It is interesting to briefly analyze the birth generations of some of these famous Romantics – not all of whom have been mentioned to date. These famous Romantics include: Charlotte (1816 – 1855) and Emily Brontë (1818 – 1848) with both these sisters born in a Virgo-Virgo generation, along with Herman Melville (1819 – 1891) and Henry David Thoreau (1817 – 1862). Alexandre Dumas (1802 – 1870) was born in a Libra-Libra generation, as was the case with Ralph Waldo Emerson (1803 – 1882), Victor Hugo (1802 – 1885), Alexander Pushkin (1799 – 1837), George Sand (1804 – 1876) and Mary Shelley (1797 – 1851). Straddling Libra and Virgo was Nikolai Gogol (1809 – 1852) born in a Libra-Virgo generation alongside Edgar Allan Poe (1809 – 1849). Friedrich Nietzsche (1844 – 1900) and was born in a Cancer-Cancer generation, and Robert Burns (1759 – 1796) was born in an Aquarius-Aquarius generation alongside Mary Robinson (1757 – 1800) and Mary Wollstonecraft (1759 – 1797) explaining her revolutionary zeal for female equality. Jane Austen (1775 – 1817) was very appropriately born in a Capricorn-Capricorn generation as was Ludwig van Beethoven (1770 – 1827), Walter Scott (1771–1832), William Wordsworth (1770 – 1850) Samuel Taylor Coleridge (1772 – 1834) and Robert Southey (1774–1843). Washington Irving (1783 – 1859) was born in a Capricorn-Sagittarius generation. Thomas De Quincey (1785–1859) was born in a Sagittarius-Sagittarius generation alongside Lord Byron (1788 – 1824). Percy Shelley (1792 – 1822) belonged to the Sagittarius-Libra generation.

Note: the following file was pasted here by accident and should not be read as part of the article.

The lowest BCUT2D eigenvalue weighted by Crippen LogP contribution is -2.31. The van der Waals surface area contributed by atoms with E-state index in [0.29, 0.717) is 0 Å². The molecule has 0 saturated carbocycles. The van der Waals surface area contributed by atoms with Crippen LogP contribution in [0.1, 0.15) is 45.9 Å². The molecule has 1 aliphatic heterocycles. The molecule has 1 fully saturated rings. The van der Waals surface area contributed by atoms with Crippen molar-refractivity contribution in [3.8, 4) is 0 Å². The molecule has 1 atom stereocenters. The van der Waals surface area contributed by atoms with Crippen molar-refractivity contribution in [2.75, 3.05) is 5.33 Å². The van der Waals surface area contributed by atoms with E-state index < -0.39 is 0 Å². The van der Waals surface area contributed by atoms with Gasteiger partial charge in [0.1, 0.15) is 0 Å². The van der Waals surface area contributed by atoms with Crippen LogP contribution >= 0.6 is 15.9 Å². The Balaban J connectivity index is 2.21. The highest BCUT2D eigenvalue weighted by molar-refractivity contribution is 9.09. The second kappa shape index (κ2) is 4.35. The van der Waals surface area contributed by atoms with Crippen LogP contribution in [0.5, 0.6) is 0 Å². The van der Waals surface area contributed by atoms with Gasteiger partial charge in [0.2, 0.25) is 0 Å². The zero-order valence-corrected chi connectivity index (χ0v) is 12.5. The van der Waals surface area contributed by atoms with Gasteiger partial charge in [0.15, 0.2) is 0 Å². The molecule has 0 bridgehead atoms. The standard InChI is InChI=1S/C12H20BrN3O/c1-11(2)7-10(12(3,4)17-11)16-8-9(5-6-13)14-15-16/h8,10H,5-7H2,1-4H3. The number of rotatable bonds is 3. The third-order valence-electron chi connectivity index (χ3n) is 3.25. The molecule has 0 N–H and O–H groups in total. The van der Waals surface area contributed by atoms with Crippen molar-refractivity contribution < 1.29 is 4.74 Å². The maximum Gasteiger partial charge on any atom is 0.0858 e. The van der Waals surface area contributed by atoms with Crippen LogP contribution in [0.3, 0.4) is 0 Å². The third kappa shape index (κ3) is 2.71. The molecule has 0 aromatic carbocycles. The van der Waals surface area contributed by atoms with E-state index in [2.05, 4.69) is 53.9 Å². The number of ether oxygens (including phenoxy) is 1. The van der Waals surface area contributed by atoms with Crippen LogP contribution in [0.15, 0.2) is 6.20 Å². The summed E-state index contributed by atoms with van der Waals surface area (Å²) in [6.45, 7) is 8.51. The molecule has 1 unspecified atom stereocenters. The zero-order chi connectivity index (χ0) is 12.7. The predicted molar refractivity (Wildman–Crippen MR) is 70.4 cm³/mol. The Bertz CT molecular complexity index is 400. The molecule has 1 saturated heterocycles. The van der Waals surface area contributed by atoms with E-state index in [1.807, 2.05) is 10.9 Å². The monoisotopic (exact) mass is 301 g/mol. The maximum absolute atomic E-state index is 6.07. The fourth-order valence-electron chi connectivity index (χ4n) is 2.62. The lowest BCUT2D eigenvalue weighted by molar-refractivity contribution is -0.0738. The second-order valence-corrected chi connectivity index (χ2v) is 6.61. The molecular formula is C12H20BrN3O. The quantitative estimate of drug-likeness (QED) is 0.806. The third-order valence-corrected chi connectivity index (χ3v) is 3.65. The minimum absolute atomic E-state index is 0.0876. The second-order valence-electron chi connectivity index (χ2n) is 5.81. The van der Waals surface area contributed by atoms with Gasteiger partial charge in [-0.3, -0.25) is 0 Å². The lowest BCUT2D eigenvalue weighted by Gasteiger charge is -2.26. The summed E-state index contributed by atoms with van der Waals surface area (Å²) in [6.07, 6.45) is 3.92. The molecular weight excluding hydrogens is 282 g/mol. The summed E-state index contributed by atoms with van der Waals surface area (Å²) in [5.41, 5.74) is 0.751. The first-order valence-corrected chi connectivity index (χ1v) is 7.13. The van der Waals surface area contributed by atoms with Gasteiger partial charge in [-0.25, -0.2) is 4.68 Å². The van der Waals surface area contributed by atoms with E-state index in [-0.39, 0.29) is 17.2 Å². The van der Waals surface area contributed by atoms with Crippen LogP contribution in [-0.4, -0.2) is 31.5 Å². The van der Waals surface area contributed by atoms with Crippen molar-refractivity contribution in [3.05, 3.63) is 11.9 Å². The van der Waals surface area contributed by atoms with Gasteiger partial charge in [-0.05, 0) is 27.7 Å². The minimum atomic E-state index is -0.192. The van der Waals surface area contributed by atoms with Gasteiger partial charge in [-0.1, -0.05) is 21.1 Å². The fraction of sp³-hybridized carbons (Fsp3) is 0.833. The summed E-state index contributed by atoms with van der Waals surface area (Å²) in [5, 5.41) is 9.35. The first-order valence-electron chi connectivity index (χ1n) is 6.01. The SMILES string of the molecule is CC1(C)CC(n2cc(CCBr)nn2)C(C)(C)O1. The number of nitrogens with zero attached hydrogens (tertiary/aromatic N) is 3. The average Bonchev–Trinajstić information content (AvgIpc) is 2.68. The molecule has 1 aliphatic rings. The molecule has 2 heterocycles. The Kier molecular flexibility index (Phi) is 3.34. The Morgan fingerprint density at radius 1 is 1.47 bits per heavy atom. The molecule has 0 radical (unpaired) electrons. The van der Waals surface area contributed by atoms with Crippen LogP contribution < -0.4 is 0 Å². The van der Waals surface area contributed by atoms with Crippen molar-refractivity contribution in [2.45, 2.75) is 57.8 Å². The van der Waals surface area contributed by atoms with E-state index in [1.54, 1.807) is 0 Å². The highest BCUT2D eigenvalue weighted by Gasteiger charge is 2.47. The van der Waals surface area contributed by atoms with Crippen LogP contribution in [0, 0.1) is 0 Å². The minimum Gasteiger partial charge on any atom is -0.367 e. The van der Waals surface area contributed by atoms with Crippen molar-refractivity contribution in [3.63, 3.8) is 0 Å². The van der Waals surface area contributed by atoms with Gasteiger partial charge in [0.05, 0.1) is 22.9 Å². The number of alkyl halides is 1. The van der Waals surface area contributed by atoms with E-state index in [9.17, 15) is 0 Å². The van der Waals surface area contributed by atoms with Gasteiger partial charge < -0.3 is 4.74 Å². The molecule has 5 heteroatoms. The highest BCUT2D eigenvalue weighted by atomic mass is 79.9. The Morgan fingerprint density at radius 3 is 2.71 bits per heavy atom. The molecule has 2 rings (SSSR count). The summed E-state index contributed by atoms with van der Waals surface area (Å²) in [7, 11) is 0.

Of the above 26 famous Romantics, nine were born with Libra as part of their generation representing one-third of all these Romantics suggesting that generational signatures have an impact. [see Introduction to Generational Astrology ]